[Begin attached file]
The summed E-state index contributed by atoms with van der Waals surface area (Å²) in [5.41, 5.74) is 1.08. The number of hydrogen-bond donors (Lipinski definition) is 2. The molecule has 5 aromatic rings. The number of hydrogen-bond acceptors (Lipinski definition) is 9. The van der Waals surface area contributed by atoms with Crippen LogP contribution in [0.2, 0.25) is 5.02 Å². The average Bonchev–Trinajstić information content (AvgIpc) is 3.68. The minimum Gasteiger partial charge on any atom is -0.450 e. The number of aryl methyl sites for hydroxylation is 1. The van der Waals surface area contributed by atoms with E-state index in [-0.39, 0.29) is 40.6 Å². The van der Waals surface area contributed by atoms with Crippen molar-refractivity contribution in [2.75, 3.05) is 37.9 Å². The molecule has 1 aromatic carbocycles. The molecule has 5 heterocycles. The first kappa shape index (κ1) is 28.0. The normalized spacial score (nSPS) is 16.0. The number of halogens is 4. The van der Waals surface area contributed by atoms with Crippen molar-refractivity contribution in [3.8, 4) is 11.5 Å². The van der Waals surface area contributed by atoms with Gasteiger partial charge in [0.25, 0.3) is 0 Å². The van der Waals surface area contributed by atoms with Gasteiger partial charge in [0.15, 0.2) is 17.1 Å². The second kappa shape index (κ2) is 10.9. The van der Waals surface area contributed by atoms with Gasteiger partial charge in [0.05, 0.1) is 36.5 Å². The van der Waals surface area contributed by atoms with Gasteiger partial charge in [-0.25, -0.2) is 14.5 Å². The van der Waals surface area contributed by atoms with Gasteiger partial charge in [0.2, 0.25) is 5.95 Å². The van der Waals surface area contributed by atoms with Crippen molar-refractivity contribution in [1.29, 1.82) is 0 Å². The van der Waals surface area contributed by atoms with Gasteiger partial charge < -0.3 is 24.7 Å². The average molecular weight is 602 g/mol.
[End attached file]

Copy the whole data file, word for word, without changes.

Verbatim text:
The summed E-state index contributed by atoms with van der Waals surface area (Å²) in [5.41, 5.74) is 1.08. The number of hydrogen-bond donors (Lipinski definition) is 2. The molecule has 5 aromatic rings. The number of hydrogen-bond acceptors (Lipinski definition) is 9. The van der Waals surface area contributed by atoms with Crippen LogP contribution in [0.2, 0.25) is 5.02 Å². The average Bonchev–Trinajstić information content (AvgIpc) is 3.68. The minimum Gasteiger partial charge on any atom is -0.450 e. The number of aryl methyl sites for hydroxylation is 1. The van der Waals surface area contributed by atoms with E-state index in [-0.39, 0.29) is 40.6 Å². The van der Waals surface area contributed by atoms with Crippen molar-refractivity contribution in [2.75, 3.05) is 37.9 Å². The molecule has 1 aromatic carbocycles. The molecule has 5 heterocycles. The first kappa shape index (κ1) is 28.0. The normalized spacial score (nSPS) is 16.0. The number of halogens is 4. The van der Waals surface area contributed by atoms with Crippen molar-refractivity contribution in [3.8, 4) is 11.5 Å². The van der Waals surface area contributed by atoms with Gasteiger partial charge in [0.25, 0.3) is 0 Å². The van der Waals surface area contributed by atoms with Gasteiger partial charge in [0.15, 0.2) is 17.1 Å². The second kappa shape index (κ2) is 10.9. The van der Waals surface area contributed by atoms with Gasteiger partial charge in [0.05, 0.1) is 36.5 Å². The van der Waals surface area contributed by atoms with Gasteiger partial charge in [-0.25, -0.2) is 14.5 Å². The van der Waals surface area contributed by atoms with Gasteiger partial charge in [0.2, 0.25) is 5.95 Å². The van der Waals surface area contributed by atoms with Crippen molar-refractivity contribution in [1.29, 1.82) is 0 Å². The van der Waals surface area contributed by atoms with Gasteiger partial charge < -0.3 is 24.7 Å². The average molecular weight is 602 g/mol.